Concerns over shared police helicopter

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NICK Clegg has agreed to step in to the fight to retain a dedicated South Yorkshire Police helicopter.

The Deputy Prime Minister and Sheffield Hallam MP told members of South Yorkshire Police Authority he is aware how ‘valuable’ a dedicated helicopter is in tackling crime.

The MP held a meeting with members to discuss the fate of the helicopter - as a report revealed the authority is seeking legal advice on how to challenge Government plans which would see it replaced with shared regional cover.

Deputy PM Mr Clegg urged the authority to ask temporary South Yorkshire Police chief constable Bob Dyson, ‘if compromise is available’ - and also agreed to ‘pursue’ concerns about air cover for South Yorkshire with policing minister, Nick Herbert.

Mr Clegg said: “I realise how valuable the helicopter is in Sheffield. There is an argument about whether a shared arrangement would provide adequate cover.”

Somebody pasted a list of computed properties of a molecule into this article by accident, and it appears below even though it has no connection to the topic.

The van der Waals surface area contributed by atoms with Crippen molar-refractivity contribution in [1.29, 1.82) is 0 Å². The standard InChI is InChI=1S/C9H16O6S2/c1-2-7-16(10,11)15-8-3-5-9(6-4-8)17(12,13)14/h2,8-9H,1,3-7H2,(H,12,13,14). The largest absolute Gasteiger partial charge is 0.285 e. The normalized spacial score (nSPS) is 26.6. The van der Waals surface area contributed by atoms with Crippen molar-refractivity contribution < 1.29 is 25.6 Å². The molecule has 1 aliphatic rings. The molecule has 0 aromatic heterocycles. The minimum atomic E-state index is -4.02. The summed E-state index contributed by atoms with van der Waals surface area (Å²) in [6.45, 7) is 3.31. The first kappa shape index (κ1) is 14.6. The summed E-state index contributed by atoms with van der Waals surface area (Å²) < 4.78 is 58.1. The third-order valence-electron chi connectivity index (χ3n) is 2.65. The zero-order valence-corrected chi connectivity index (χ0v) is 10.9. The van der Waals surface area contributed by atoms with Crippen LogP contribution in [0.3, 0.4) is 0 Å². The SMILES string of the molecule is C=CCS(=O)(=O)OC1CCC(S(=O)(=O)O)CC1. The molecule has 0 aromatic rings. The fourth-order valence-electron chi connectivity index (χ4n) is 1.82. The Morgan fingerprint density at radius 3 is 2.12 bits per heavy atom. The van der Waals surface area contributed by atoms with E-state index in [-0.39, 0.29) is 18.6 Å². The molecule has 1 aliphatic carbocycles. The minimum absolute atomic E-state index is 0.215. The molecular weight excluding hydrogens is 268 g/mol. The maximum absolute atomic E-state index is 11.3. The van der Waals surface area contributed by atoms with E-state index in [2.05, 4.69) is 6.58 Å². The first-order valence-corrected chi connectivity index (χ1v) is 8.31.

Under plans for a National Police Air Service, the current South Yorkshire Police helicopter would be decommissioned, and aircraft serving Wakefield, North Lincolnshire and Derbyshire would cover the county.

South Yorkshire Police Authority said it would opt-out and keep its own service, but last month Mr Herbert said he intended to make an order forcing through the proposal.

Now the authority, which next meets formally on Friday, will be told lawyers have been consulted on the possibility of challenging Mr Herbert.

In a report to the meeting, the authority’s chief executive Bill Wilkinson says: “Legal advice has been sought surrounding the authority’s options to challenge the Minister’s proposal.”

Stocksbridge Town Councillors have also written to the police authority expressing their own concerns due to their remote northerly location.

Mayor of Stocksbridge, Coun Martin Brelsford, said: “If South Yorkshire Police lose their helicopter it will be very worrying for this area because we are so remote.”

Coun Grant French said: “The flying time of helicopters from surrounding areas could make all the difference in life or death situations.”